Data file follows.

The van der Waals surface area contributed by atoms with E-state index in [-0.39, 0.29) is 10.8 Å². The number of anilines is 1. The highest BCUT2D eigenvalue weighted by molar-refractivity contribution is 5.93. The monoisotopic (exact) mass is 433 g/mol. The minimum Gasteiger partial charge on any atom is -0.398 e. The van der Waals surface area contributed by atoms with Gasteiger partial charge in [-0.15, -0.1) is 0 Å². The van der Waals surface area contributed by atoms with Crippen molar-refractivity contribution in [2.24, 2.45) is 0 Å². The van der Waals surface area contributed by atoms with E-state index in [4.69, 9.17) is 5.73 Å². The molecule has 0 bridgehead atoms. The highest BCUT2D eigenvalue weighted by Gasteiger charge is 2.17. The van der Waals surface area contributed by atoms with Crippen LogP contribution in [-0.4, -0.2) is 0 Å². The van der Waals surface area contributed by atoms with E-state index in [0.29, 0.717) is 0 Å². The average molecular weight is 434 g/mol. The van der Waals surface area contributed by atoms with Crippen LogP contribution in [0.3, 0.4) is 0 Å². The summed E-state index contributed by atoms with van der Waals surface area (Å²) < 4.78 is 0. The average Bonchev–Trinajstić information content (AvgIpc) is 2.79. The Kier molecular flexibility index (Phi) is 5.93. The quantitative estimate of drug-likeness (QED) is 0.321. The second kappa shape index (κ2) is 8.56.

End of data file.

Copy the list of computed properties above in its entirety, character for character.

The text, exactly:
The van der Waals surface area contributed by atoms with E-state index in [-0.39, 0.29) is 10.8 Å². The number of anilines is 1. The highest BCUT2D eigenvalue weighted by molar-refractivity contribution is 5.93. The monoisotopic (exact) mass is 433 g/mol. The minimum Gasteiger partial charge on any atom is -0.398 e. The van der Waals surface area contributed by atoms with Gasteiger partial charge in [-0.15, -0.1) is 0 Å². The van der Waals surface area contributed by atoms with Crippen molar-refractivity contribution in [2.24, 2.45) is 0 Å². The van der Waals surface area contributed by atoms with E-state index in [4.69, 9.17) is 5.73 Å². The molecule has 0 bridgehead atoms. The highest BCUT2D eigenvalue weighted by Gasteiger charge is 2.17. The van der Waals surface area contributed by atoms with Crippen LogP contribution in [-0.4, -0.2) is 0 Å². The van der Waals surface area contributed by atoms with E-state index in [0.29, 0.717) is 0 Å². The average molecular weight is 434 g/mol. The van der Waals surface area contributed by atoms with Crippen LogP contribution in [0.3, 0.4) is 0 Å². The summed E-state index contributed by atoms with van der Waals surface area (Å²) < 4.78 is 0. The average Bonchev–Trinajstić information content (AvgIpc) is 2.79. The Kier molecular flexibility index (Phi) is 5.93. The quantitative estimate of drug-likeness (QED) is 0.321. The second kappa shape index (κ2) is 8.56.